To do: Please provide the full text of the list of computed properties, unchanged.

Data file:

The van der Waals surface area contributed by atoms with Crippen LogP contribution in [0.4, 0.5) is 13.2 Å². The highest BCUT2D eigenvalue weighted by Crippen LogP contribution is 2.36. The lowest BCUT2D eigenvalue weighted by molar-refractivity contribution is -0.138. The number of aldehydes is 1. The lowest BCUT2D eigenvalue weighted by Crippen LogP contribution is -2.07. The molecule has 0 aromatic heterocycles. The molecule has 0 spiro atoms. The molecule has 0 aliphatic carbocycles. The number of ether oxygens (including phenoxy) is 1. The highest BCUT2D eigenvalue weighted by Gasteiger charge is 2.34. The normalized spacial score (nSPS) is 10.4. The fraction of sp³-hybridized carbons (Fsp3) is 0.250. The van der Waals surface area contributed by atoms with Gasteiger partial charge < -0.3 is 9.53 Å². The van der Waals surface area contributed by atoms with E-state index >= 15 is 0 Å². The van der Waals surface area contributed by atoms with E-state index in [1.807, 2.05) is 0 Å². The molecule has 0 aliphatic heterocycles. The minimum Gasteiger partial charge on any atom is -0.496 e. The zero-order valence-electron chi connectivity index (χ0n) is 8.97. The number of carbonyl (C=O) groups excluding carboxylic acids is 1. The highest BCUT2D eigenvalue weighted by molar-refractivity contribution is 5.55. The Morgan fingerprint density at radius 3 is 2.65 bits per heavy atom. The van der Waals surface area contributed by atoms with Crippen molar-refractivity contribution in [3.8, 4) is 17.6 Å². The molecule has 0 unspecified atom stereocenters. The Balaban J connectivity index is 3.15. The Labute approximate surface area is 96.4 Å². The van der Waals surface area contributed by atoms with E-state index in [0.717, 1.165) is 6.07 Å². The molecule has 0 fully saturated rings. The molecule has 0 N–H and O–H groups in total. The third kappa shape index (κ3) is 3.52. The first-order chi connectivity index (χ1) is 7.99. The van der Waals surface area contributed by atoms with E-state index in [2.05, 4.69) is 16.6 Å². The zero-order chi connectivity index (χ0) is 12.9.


The van der Waals surface area contributed by atoms with Crippen LogP contribution in [0.4, 0.5) is 13.2 Å². The highest BCUT2D eigenvalue weighted by Crippen LogP contribution is 2.36. The lowest BCUT2D eigenvalue weighted by molar-refractivity contribution is -0.138. The number of aldehydes is 1. The lowest BCUT2D eigenvalue weighted by Crippen LogP contribution is -2.07. The molecule has 0 aromatic heterocycles. The molecule has 0 spiro atoms. The molecule has 0 aliphatic carbocycles. The number of ether oxygens (including phenoxy) is 1. The highest BCUT2D eigenvalue weighted by Gasteiger charge is 2.34. The normalized spacial score (nSPS) is 10.4. The fraction of sp³-hybridized carbons (Fsp3) is 0.250. The van der Waals surface area contributed by atoms with Gasteiger partial charge < -0.3 is 9.53 Å². The van der Waals surface area contributed by atoms with E-state index >= 15 is 0 Å². The van der Waals surface area contributed by atoms with E-state index in [1.807, 2.05) is 0 Å². The molecule has 0 aliphatic heterocycles. The minimum Gasteiger partial charge on any atom is -0.496 e. The zero-order valence-electron chi connectivity index (χ0n) is 8.97. The number of carbonyl (C=O) groups excluding carboxylic acids is 1. The highest BCUT2D eigenvalue weighted by molar-refractivity contribution is 5.55. The Morgan fingerprint density at radius 3 is 2.65 bits per heavy atom. The van der Waals surface area contributed by atoms with Crippen molar-refractivity contribution in [3.8, 4) is 17.6 Å². The molecule has 0 unspecified atom stereocenters. The Balaban J connectivity index is 3.15. The Labute approximate surface area is 96.4 Å². The van der Waals surface area contributed by atoms with E-state index in [0.717, 1.165) is 6.07 Å². The molecule has 0 fully saturated rings. The molecule has 0 N–H and O–H groups in total. The third kappa shape index (κ3) is 3.52. The first-order chi connectivity index (χ1) is 7.99. The van der Waals surface area contributed by atoms with E-state index in [2.05, 4.69) is 16.6 Å². The zero-order chi connectivity index (χ0) is 12.9.